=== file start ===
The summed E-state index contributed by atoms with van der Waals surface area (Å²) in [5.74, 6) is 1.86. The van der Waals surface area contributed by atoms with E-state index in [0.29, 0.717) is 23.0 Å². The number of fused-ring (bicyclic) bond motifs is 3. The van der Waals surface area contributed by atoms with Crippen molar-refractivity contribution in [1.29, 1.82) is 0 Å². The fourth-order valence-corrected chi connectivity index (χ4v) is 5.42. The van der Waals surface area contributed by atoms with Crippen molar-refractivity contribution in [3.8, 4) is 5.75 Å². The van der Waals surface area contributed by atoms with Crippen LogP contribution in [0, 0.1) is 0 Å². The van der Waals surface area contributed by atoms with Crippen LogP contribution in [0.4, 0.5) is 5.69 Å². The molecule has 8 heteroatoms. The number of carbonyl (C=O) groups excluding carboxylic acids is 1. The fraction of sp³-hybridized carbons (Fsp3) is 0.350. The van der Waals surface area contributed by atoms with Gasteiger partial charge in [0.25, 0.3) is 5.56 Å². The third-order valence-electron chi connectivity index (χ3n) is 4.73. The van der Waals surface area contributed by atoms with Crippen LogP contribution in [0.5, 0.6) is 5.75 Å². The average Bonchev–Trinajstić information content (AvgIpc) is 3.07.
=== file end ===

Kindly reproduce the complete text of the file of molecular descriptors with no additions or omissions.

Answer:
The summed E-state index contributed by atoms with van der Waals surface area (Å²) in [5.74, 6) is 1.86. The van der Waals surface area contributed by atoms with E-state index in [0.29, 0.717) is 23.0 Å². The number of fused-ring (bicyclic) bond motifs is 3. The van der Waals surface area contributed by atoms with Crippen molar-refractivity contribution in [1.29, 1.82) is 0 Å². The fourth-order valence-corrected chi connectivity index (χ4v) is 5.42. The van der Waals surface area contributed by atoms with Crippen molar-refractivity contribution in [3.8, 4) is 5.75 Å². The van der Waals surface area contributed by atoms with Crippen LogP contribution in [0, 0.1) is 0 Å². The van der Waals surface area contributed by atoms with Crippen LogP contribution in [0.4, 0.5) is 5.69 Å². The molecule has 8 heteroatoms. The number of carbonyl (C=O) groups excluding carboxylic acids is 1. The fraction of sp³-hybridized carbons (Fsp3) is 0.350. The van der Waals surface area contributed by atoms with Gasteiger partial charge in [0.25, 0.3) is 5.56 Å². The third-order valence-electron chi connectivity index (χ3n) is 4.73. The van der Waals surface area contributed by atoms with Crippen LogP contribution in [0.5, 0.6) is 5.75 Å². The average Bonchev–Trinajstić information content (AvgIpc) is 3.07.